Now, it seems to me that liturgy, what we do in church, is something more like that. Just as Mozart and Haydn and John Lennon shaped a pattern of sounds that many still value today for what it is, not what it was, so liturgy is a pattern of actions that we value now for our lives today. Going to a concert has nothing to do with re-living the past. It’s last supperabout now. In the same way, when we go to sports event and rise to sing the national anthem, we’re not remembering Fort McHenry or trying to re-I’ve the War of 1812. We’re remembering who we are and what we hope to be.

Music does that. Liturgy does that. It’s about the order and harmony which we want in our lives now. It’s a matter of finding a shape and a pattern, an order and a harmony, which our lives need now and which we can’t find any other way. Liturgy is like that. You can hear sermons and read the Bible and say your prayers and sing hymns and all that kind of thing – and there’s nothing wrong with it – but liturgy is something much more, liturgy is something that involves our whole life: mind and body, eyes and ears, hands and feet – all of us, all that we are, and all that we need to become.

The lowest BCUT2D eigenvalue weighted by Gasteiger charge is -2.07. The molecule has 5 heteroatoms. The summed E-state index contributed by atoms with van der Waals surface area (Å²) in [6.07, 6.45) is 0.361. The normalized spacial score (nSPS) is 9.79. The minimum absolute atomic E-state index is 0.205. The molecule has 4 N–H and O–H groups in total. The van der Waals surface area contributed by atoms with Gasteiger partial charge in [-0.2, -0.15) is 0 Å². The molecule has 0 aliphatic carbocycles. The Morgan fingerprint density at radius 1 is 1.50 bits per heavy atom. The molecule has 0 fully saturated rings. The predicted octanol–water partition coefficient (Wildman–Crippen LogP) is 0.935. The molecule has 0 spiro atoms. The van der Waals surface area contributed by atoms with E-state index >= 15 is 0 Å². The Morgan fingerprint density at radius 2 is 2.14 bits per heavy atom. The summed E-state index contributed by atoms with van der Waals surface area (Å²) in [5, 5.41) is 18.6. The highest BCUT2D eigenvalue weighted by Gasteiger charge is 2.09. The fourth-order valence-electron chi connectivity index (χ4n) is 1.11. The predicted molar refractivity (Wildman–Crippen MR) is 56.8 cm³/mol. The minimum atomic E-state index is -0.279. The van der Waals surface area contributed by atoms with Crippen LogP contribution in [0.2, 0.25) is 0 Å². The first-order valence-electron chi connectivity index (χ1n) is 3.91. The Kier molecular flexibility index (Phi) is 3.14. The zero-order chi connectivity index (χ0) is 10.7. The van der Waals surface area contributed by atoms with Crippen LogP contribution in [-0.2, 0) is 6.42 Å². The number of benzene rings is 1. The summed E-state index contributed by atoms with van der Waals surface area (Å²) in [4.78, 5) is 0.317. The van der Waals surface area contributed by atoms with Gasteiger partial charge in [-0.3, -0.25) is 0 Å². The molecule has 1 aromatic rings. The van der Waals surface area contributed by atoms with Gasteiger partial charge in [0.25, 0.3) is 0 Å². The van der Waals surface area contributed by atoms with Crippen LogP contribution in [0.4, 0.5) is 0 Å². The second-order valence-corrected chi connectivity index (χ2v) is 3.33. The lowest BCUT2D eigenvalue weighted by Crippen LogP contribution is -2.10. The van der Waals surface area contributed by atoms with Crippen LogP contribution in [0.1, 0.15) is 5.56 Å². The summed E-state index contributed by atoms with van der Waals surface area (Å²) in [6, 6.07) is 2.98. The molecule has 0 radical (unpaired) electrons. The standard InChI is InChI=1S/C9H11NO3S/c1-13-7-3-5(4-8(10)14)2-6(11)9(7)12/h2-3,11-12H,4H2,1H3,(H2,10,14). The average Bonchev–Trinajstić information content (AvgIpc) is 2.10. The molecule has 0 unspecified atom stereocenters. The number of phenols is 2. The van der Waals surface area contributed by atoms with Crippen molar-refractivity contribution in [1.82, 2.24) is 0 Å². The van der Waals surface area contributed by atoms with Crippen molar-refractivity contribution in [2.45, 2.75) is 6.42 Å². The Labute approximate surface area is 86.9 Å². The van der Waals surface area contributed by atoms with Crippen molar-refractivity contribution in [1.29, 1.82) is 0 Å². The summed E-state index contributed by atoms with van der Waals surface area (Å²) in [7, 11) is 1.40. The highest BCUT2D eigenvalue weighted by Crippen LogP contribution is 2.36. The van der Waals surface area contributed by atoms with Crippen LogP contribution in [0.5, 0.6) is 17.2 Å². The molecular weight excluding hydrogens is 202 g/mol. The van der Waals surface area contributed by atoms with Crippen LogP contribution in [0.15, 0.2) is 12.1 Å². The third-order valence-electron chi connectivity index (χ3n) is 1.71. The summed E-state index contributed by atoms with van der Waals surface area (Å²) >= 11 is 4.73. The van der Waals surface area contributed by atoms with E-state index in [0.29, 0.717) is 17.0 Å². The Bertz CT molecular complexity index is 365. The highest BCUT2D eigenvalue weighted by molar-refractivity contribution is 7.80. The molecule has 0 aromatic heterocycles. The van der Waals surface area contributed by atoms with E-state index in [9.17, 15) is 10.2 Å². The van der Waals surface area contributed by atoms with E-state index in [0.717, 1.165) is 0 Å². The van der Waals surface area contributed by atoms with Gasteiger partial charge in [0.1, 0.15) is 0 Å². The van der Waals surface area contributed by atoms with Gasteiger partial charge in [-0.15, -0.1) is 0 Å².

You know, before astronauts are sent into space, they spend months and years rehearsing, going over and over every possible contingency, so that the future will have no surprises. Whatever happens, the odds are good that they’ll have done it before and are ready to do it again. But ordinary life isn’t like that. Tomorrow you’ll be faced with problems you’ve never faced before because you’ve never lived on the 10th of April in the year 2017. If nothing else, you’ll see something on television, for better or worse – most likely worse – that’s at least a little bit different and your reaction will be at least a little bit different.